The three-level elevation with arches, triforium and galleries seems more uniform and expresses anglo-Norman influence in the thickness of the walls (Norman passageway at the gallery level) or the decorative style (heavy mouldings, decorative frieze under the triforium). This building site would have to have been overseen in one shot. Undoubtedly interrupted by the war of Succession (1341-1364) it draws to a close with the building of the lierne vaults (1410) and the fitting of stained-glass windows. Bishop Bertrand de Rosmadec and Duke Jean V, whose coat of arms would decorate these vaults, finished the chancel before starting on the building of the facade and the nave.

Isolated from its environment in the 19th century, the cathedral was – on the contrary – originally very linked to its surroundings. Its site and the orientation of the facade determined traffic flow in the town. Its positioning close to the south walls resulted in particuliarities such as the transfer of the side gates on to the north and south facades of the towers: the southern portal of Saint Catherine served the bishop’s gate and the hospital located on the left bank (the current Préfecture) and the north gate was the baptismal porch – a true parish porch with its benches and alcoves for the Apostles’ statues turned towards the town, completed by an ossuary (1514).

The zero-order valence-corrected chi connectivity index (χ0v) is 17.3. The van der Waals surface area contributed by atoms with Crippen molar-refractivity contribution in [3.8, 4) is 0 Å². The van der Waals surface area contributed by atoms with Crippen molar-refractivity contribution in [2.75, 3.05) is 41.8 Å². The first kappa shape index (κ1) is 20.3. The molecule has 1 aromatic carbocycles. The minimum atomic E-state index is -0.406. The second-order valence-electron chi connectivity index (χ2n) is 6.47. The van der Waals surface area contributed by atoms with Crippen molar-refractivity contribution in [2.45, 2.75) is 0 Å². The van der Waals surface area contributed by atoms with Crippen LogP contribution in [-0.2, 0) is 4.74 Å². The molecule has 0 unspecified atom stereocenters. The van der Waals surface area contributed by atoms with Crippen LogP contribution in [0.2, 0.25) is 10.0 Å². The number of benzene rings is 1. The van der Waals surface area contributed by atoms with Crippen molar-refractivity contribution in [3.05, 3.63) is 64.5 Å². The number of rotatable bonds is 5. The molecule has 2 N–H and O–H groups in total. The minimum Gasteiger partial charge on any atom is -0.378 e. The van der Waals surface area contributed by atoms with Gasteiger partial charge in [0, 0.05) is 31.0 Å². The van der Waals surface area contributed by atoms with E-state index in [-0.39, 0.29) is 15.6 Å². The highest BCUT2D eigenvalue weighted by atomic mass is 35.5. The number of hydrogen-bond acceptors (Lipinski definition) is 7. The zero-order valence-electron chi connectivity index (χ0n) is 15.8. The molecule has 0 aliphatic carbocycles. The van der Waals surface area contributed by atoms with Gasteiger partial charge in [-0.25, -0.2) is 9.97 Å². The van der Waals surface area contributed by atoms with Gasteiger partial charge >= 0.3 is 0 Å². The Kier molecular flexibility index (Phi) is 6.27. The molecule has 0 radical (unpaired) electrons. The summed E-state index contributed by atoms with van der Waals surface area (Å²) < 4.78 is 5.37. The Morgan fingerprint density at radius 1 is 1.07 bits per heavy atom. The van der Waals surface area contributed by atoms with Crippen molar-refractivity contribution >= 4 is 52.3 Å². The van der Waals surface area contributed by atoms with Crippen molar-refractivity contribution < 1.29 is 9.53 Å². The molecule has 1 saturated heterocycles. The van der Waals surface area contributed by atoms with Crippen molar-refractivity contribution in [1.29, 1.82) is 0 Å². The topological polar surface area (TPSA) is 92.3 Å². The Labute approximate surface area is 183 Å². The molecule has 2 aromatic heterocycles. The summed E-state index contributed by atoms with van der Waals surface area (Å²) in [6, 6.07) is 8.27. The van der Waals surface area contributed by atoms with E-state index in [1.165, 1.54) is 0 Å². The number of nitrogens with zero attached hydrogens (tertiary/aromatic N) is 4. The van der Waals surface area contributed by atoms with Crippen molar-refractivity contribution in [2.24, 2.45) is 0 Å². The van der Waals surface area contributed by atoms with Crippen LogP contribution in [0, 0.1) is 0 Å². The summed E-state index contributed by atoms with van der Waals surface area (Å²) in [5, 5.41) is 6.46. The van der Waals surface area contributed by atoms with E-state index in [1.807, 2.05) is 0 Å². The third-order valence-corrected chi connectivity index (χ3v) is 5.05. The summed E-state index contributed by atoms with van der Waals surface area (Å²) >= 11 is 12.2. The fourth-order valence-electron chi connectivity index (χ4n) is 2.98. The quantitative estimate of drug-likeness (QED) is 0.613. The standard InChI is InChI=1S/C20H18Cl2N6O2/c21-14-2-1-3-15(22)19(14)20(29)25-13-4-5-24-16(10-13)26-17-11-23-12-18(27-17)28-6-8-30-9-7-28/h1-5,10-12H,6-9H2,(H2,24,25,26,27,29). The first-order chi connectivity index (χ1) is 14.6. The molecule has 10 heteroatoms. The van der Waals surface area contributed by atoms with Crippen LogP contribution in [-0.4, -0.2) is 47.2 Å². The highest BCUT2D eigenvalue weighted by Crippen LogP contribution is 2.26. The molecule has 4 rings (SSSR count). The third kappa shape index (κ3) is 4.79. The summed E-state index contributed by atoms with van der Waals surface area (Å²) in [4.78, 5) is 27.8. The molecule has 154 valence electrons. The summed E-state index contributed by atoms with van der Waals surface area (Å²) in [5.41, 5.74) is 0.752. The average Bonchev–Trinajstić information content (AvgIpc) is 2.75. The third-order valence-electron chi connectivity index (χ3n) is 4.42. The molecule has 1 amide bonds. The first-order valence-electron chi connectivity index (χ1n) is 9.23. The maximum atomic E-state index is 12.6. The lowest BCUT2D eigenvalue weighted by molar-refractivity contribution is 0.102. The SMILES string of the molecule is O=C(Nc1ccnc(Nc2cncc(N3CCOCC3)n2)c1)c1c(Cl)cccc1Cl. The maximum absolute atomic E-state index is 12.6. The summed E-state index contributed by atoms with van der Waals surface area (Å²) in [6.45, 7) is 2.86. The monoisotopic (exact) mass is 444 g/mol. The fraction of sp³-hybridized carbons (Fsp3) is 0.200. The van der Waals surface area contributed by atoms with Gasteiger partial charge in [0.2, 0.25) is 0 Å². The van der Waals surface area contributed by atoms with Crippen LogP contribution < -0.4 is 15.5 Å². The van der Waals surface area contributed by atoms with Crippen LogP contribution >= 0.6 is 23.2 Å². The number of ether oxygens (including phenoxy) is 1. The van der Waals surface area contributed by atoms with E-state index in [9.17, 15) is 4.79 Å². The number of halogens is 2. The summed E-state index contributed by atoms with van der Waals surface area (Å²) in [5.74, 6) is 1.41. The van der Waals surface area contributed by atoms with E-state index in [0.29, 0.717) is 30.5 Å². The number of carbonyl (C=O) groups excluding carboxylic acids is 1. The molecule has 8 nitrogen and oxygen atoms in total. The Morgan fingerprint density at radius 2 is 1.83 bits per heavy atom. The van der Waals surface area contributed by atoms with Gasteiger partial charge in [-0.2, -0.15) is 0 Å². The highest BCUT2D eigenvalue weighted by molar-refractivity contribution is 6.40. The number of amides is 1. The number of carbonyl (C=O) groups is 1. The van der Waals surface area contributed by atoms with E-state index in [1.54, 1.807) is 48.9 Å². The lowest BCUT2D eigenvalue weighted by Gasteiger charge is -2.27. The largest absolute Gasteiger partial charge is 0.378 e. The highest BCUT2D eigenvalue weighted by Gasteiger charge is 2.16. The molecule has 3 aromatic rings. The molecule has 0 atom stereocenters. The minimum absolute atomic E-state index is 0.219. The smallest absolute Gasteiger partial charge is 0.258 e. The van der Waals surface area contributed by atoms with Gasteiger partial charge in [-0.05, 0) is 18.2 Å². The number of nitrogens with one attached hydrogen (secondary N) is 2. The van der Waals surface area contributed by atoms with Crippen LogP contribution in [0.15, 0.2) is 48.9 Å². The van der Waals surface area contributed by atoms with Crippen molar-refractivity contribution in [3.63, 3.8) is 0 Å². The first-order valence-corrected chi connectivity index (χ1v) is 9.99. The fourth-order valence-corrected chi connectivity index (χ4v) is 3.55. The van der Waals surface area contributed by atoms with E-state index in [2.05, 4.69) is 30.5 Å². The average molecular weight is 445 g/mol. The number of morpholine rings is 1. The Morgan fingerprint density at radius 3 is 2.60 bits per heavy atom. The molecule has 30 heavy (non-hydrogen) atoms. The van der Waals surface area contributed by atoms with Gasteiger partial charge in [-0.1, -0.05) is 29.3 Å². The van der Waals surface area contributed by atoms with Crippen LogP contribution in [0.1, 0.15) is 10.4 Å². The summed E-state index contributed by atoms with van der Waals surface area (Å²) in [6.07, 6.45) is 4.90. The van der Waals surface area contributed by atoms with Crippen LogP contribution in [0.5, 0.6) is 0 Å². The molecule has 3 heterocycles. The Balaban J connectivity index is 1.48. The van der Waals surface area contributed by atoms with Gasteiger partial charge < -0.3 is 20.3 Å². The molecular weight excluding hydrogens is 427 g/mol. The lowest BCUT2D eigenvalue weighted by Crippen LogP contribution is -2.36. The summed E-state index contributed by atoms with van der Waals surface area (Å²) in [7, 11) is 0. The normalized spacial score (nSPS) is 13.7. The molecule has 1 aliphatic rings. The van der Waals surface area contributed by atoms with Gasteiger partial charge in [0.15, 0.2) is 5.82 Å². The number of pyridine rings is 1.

The west porch finds its natural place between the two towers. The entire aesthetic of these three gates springs from the Flamboyant era: trefoil, curly kale, finials, large gables which cut into the mouldings and balustrades. Pinnacles and recesses embellish the buttresses whilst an entire bestiary appears: monsters, dogs, mysterious figures, gargoyles, and with them a whole imaginary world promoting a religious and political programme. Even though most of the saints statues have disappeared an armorial survives which makes the doors of the cathedral one of the most beautiful heraldic pages imaginable: ducal ermine, the Montfort lion, Duchess Jeanne of France’s coat of arms side by side with the arms of the Cornouaille barons with their helmets and crests. One can imagine the impact of this sculpted decor with the colour and gilding which originally completed it.

At the start of the 16th century the construction of the spires was being prepared when building was interrupted, undoubtedly for financial reasons. Small conical roofs were therefore placed on top of the towers. The following centuries were essentially devoted to putting furnishings in place (funeral monuments, altars, statues, organs, pulpit). Note the fire which destroyed the spire of the transept cross in 1620 as well as the ransacking of the cathedral in 1793 when nearly all the furnishings disappeared in a « bonfire of the saints ».

The 19th century would therefore inherit an almost finished but mutilated building and would devote itself to its renovation according to the tastes and theories of the day.